Portugal is the second European country with the highest number of confirmed cases of infection with the Monkeypox virus, just behind Spain, today indicates a report from the World Health Organization on this outbreak.
Monkeypox, from the family of the virus that causes smallpox, is spread from person to person through close contact with injuries, body fluids, respiratory droplets and contaminated materials.
Monkeypox: Portugal has 191 new cases
The data now released refer to confirmed cases reported to the WHO between 13 May and 8 June last, although the WHO recalls that since the beginning of the year, there were already 1,536 suspected cases reported in eight countries of the WHO African Region, of which 59 cases were confirmed and 72 deaths reported.
According to the WHO, as of 8 June, 1,285 laboratory-confirmed cases and one probable case had been reported to the WHO by 28 countries in four WHO regions where smallpox is not common or had not been previously reported.
The WHO says these numbers mean an increase of 505 laboratory-confirmed cases since the previous "Disease Outbreak News" report on June 4, 2022, when 780 cases were reported. However, as of June 8, 2022, there have been no associated deaths reported in these four regions.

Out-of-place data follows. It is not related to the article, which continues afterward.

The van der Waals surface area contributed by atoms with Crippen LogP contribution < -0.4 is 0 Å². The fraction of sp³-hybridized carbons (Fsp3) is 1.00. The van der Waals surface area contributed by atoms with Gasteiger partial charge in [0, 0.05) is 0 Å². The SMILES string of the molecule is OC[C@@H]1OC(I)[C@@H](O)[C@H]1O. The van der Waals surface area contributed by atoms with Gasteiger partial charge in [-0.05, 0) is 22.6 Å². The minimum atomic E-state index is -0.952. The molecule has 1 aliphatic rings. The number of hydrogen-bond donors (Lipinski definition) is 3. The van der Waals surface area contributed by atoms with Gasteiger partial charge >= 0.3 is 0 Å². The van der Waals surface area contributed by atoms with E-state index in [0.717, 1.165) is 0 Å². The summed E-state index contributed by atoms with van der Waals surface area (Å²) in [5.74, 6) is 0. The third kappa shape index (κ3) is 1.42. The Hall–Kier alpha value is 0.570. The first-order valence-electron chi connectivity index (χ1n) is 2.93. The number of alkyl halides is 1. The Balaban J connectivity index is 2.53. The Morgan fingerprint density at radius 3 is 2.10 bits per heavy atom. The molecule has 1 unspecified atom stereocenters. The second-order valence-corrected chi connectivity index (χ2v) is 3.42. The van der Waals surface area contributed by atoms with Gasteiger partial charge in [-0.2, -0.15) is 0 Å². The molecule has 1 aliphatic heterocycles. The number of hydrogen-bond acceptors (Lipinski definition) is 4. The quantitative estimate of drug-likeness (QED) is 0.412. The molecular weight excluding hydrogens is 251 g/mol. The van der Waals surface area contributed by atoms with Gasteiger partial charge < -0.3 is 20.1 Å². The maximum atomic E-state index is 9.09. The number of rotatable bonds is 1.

As for Europe and in the period between May 13 and June 8, Spain (259) and Portugal (191) appear at the forefront of the number of confirmed cases, followed by Germany (113), France (66), the Netherlands (54), Italy (29) and Belgium (24).
To date, the WHO says, the clinical presentation of monkeypox cases associated with this outbreak has been variable. Many cases in this outbreak do not present the classically described clinical picture for monkeypox (fever, swollen lymph nodes, followed by a rash concentrated on the face and extremities).
The atypical features described include: presentation of few lesions or even a single lesion, lesions that start in the genital or perianal area and do not spread further, lesions that appear at different stages of development, and the appearance of lesions before the appearance of lymph nodes. swollen.
The modes of transmission during sexual contact remain unknown, although it is known that close physical contact can lead to transmission, it is not clear what role sexual bodily fluids, including semen and vaginal fluids, play in the transmission of the virus.